on not linking

NPR Morning Edition recently ran an interview with Teju Cole about his most recent project called Small Fates. Cole is the recipient of the 2012 Hemingway Foundation/PEN Award for his novel Open City. Small Fates is a series of poetic snippets from Nigerian newspapers, which Cole has been posting on Twitter. It turns out Small Fates draws on a tradition of compressed news stories known as fait divers. The interview is a really nice description of the poetic use of this material to explore time and place. In some ways it reminds me a little of the cut-up technique that William S. Bouroughs popularized; albeit in a more lyrical, less dadaist form.

At about the 3 minute mark in the interview Cole mentions that he has recently been using content from historic New York newspapers using Chronicling America. For example:

Chronicling America is a software project I work on. Of course we were all really excited to hear Cole mention us on NPR. One thing that we were wondering is whether he could include shortened URLs to the newspaper page in Chronicling America in his tweets. Obviously this would be a clever publicity vehicle for the NEH funded National Digital Newspaper Program. It would also allow the Small Fates reader to follow the tweet to the source material, if they wanted more context.

Through the magic of Facebook, Twitter, good old email and Teju’s generosity I got in touch with him to see if he would be willing to include some shortened Chronicling America URLs in his tweets. His response indicated that he had clearly already thought about linking, but had decided not to. His reasons for not linking struck me as really interesting, and he agreed to let me quote them here:

I can’t include links directly in my tweets for three reasons.

The first is aesthetic: I like the way the tweets look as clean sentences. One wouldn’t wish to hyperlink a poem.

The second is artistic: I want people to stay here, not go off somewhere else and crosscheck the story. Why go through all the trouble of compression if they’re just going to go off and read more about it? What’s omitted from a story is, to me, an important part of a writer’s storytelling strategy.

And the third is practical: though I seldom use up all 140 characters, rarely do I have enough room left for a url string, even a shortened one.

I really loved this artistic (and pragmatic) rationale for not linking, and thought you might too.

wikipedia external links: a redis database

As part of my continued meandering linkypedia v2 experiments I created a Redis database of high level statistics about host names and top-level-domain names in external links from Wikipedia articles. Tom Morris happened to mention he has been loading the external links as well (thanks Alf), so I thought I’d make the redis database dump available to anyone that is interested in looking at it. If you want to give it a whirl try this out:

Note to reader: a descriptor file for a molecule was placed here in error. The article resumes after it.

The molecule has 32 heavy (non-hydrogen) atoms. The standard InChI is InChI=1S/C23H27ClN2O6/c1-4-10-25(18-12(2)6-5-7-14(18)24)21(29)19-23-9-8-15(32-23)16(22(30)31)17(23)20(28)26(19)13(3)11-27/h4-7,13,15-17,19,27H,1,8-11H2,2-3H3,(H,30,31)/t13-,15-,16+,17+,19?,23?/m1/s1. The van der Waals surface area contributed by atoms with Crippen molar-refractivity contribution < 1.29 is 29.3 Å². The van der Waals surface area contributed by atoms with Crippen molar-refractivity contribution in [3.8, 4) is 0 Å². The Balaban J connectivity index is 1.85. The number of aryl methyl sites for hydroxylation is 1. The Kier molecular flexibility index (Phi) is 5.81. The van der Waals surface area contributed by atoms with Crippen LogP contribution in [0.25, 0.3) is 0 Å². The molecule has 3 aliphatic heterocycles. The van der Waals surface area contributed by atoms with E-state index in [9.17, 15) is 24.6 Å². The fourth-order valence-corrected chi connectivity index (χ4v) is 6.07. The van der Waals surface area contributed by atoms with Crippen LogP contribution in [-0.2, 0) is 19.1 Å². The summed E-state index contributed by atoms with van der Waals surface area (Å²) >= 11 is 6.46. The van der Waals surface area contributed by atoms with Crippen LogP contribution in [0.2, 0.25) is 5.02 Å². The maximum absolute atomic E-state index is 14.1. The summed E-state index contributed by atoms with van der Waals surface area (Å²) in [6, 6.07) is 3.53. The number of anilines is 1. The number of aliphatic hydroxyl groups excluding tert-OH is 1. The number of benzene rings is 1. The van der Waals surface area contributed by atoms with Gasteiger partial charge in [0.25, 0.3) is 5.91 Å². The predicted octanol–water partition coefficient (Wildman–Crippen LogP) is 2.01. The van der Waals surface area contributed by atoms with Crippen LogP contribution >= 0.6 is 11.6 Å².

% wget http://inkdroid.org/data/wikipedia-extlinks.rdb
% sudo aptitude install redis-server
% sudo mv wikipedia-extlinks.rdb /var/lib/redis/dump.rdb
% sudo chown redis:redis /var/lib/redis/dump.rdb
% sudo /etc/init.d/redis-server restart
% sudo pip install redis # or easy_install (version in apt is kinda old)
% python 
Python 2.6.5 (r265:79063, Apr 16 2010, 13:57:41) 
[GCC 4.4.3] on linux2
Type "help", "copyright", "credits" or "license" for more information.
>>> import redis
>>> r = redis.Redis()
>>> r.zrevrange("hosts", 0, 25, True)
[('toolserver.org', 2360809.0), ('www.ncbi.nlm.nih.gov', 508702.0), ('dx.doi.org', 410293.0), ('commons.wikimedia.org', 408986.0), ('www.imdb.com', 398877.0), ('www.nsesoftware.nl', 390636.0), ('maps.google.com', 346997.0), ('books.google.com', 323111.0), ('news.bbc.co.uk', 214738.0), ('tools.wikimedia.de', 181215.0), ('edwardbetts.com', 168102.0), ('dispatch.opac.d-nb.de', 166322.0), ('web.archive.org', 165665.0), ('www.insee.fr', 160797.0), ('www.iucnredlist.org', 155620.0), ('stable.toolserver.org', 155335.0), ('www.openstreetmap.org', 154127.0), ('d-nb.info', 141504.0), ('ssd.jpl.nasa.gov', 137200.0), ('www.youtube.com', 133827.0), ('www.google.com', 131011.0), ('www.census.gov', 124182.0), ('www.allmusic.com', 117602.0), ('maps.yandex.ru', 114978.0), ('news.google.com', 102111.0), ('amigo.geneontology.org', 95972.0)]
>>> r.zrevrange("hosts:edu", 0, 25, True)
[('nedwww.ipac.caltech.edu', 28642.0), ('adsabs.harvard.edu', 25699.0), ('animaldiversity.ummz.umich.edu', 21747.0), ('www.perseus.tufts.edu', 20438.0), ('genome.ucsc.edu', 20290.0), ('cfa-www.harvard.edu', 14234.0), ('penelope.uchicago.edu', 9806.0), ('www.bucknell.edu', 8627.0), ('www.law.cornell.edu', 7530.0), ('biopl-a-181.plantbio.cornell.edu', 5747.0), ('ucjeps.berkeley.edu', 5452.0), ('plato.stanford.edu', 5243.0), ('www.fiu.edu', 5004.0), ('www.volcano.si.edu', 4507.0), ('calphotos.berkeley.edu', 4446.0), ('www.usc.edu', 4345.0), ('ftp.met.fsu.edu', 3941.0), ('web.mit.edu', 3548.0), ('www.lpi.usra.edu', 3497.0), ('insects.tamu.edu', 3479.0), ('www.cfa.harvard.edu', 3447.0), ('www.columbia.edu', 3260.0), ('www.yale.edu', 3122.0), ('www.fordham.edu', 2963.0), ('www.people.fas.harvard.edu', 2908.0), ('genealogy.math.ndsu.nodak.edu', 2726.0)]
>>> r.zrevrange("tlds", 0, 25, True)